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RaithTheRover

How has football helped you?

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Bit of a weird one this, and I’ll probably get stick from some wee fanny arse Arbroath fan, but how has the glamour of League One football helped you personally?

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20 minutes ago, RaithTheRover said:

 

Bit of a weird one this, and I’ll probably get stick from some wee fanny arse Arbroath fan, but how has the glamour of League One football helped you personally?

 

You might want to edit the "glamour of league one football" bit so as not to offend any Lolkirk Fans. 

 

That aside, I used to have a fear of gorging myself to death on succulent steak pies. Fortunately, after visiting New Falkirk Stadium I no longer have a craving for steak pies.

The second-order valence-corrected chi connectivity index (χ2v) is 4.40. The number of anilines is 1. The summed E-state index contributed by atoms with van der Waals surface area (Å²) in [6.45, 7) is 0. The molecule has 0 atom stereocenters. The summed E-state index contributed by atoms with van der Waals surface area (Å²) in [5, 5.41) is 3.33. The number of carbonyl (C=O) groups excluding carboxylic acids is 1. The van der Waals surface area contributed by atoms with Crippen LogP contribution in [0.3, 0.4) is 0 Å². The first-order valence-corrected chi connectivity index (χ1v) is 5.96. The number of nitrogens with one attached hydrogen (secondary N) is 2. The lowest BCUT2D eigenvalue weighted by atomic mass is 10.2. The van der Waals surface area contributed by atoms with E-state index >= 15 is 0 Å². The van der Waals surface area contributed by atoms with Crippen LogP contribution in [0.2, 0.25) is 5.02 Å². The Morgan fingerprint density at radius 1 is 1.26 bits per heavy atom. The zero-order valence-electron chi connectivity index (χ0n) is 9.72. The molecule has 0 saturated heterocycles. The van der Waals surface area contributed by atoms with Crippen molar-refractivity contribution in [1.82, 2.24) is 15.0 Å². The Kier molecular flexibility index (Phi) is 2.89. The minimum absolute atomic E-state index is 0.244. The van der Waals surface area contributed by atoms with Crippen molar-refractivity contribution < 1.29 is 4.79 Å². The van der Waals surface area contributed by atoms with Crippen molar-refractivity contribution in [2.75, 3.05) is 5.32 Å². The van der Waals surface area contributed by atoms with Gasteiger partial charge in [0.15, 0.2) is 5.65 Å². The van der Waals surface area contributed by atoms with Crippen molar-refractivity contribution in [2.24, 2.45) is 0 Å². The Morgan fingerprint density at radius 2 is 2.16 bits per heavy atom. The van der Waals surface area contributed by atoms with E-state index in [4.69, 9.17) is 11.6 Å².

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You might want to edit the "glamour of league one football" bit so as not to offend any Lolkirk Fans. 
 
That aside, I used to have a fear of gorging myself to death on succulent steak pies. Fortunately, after visiting New Falkirk Stadium I no longer have a craving for steak pies.

Don’t worry about Lolkirk mate, let it all out here.

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1 minute ago, RaithTheRover said:


Don’t worry about Lolkirk mate, let it all out here.

OK, in that case...

Football has helped me "stay local". By that I mean keeping in touch with a club that's been part of the family for 3 generations. You meet someone different every game and you make some good mates, some for life. You share the highs and the lows. It also gets you out the house and away from the wife for a few hours.

This past couple of seasons has helped me in the sense, I no longer go to games against the lino lickers fearing the worst. Quite the opposite. This makes me happy.  I have horse pics.

P&B is great. Frank is a w**k. Whats not to like?

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15 minutes ago, Stevo Fife said:

This makes me happy.  I have horse pics.

Hum, probably not the best quote to leave lying out there.